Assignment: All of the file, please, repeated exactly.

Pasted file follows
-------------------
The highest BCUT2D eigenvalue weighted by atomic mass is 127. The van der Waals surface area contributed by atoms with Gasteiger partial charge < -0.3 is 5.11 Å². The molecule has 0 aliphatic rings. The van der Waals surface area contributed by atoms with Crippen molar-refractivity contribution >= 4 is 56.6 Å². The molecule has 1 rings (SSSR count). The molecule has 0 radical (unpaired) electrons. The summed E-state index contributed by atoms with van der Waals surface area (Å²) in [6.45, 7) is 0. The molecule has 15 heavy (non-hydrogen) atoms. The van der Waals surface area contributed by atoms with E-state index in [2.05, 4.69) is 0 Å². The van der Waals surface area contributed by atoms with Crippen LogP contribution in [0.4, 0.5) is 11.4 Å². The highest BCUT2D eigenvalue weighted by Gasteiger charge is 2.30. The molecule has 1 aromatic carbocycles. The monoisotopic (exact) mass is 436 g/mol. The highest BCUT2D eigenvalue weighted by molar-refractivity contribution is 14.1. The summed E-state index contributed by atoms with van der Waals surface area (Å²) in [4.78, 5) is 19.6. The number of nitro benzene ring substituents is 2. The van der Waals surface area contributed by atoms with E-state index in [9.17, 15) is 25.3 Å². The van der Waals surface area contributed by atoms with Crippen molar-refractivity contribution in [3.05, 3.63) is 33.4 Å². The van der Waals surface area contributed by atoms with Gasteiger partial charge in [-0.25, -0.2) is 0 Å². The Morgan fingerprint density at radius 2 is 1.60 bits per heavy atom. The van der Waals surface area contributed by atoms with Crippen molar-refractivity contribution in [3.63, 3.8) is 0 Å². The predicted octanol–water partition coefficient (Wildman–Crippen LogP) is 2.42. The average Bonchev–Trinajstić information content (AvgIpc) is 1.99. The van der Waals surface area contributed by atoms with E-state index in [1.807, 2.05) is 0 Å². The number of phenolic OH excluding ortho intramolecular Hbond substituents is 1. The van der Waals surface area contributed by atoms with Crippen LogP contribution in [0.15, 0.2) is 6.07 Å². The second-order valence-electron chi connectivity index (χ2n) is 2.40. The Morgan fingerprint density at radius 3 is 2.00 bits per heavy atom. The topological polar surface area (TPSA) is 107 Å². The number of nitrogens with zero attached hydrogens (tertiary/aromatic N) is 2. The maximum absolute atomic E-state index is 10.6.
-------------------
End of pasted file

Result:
The highest BCUT2D eigenvalue weighted by atomic mass is 127. The van der Waals surface area contributed by atoms with Gasteiger partial charge < -0.3 is 5.11 Å². The molecule has 0 aliphatic rings. The van der Waals surface area contributed by atoms with Crippen molar-refractivity contribution >= 4 is 56.6 Å². The molecule has 1 rings (SSSR count). The molecule has 0 radical (unpaired) electrons. The summed E-state index contributed by atoms with van der Waals surface area (Å²) in [6.45, 7) is 0. The molecule has 15 heavy (non-hydrogen) atoms. The van der Waals surface area contributed by atoms with E-state index in [2.05, 4.69) is 0 Å². The van der Waals surface area contributed by atoms with Crippen LogP contribution in [0.4, 0.5) is 11.4 Å². The highest BCUT2D eigenvalue weighted by Gasteiger charge is 2.30. The molecule has 1 aromatic carbocycles. The monoisotopic (exact) mass is 436 g/mol. The highest BCUT2D eigenvalue weighted by molar-refractivity contribution is 14.1. The summed E-state index contributed by atoms with van der Waals surface area (Å²) in [4.78, 5) is 19.6. The number of nitro benzene ring substituents is 2. The van der Waals surface area contributed by atoms with E-state index in [9.17, 15) is 25.3 Å². The van der Waals surface area contributed by atoms with Crippen molar-refractivity contribution in [3.05, 3.63) is 33.4 Å². The van der Waals surface area contributed by atoms with Gasteiger partial charge in [-0.25, -0.2) is 0 Å². The Morgan fingerprint density at radius 2 is 1.60 bits per heavy atom. The van der Waals surface area contributed by atoms with Crippen molar-refractivity contribution in [3.63, 3.8) is 0 Å². The predicted octanol–water partition coefficient (Wildman–Crippen LogP) is 2.42. The average Bonchev–Trinajstić information content (AvgIpc) is 1.99. The van der Waals surface area contributed by atoms with E-state index in [1.807, 2.05) is 0 Å². The number of phenolic OH excluding ortho intramolecular Hbond substituents is 1. The van der Waals surface area contributed by atoms with Crippen LogP contribution in [0.15, 0.2) is 6.07 Å². The second-order valence-electron chi connectivity index (χ2n) is 2.40. The Morgan fingerprint density at radius 3 is 2.00 bits per heavy atom. The topological polar surface area (TPSA) is 107 Å². The number of nitrogens with zero attached hydrogens (tertiary/aromatic N) is 2. The maximum absolute atomic E-state index is 10.6.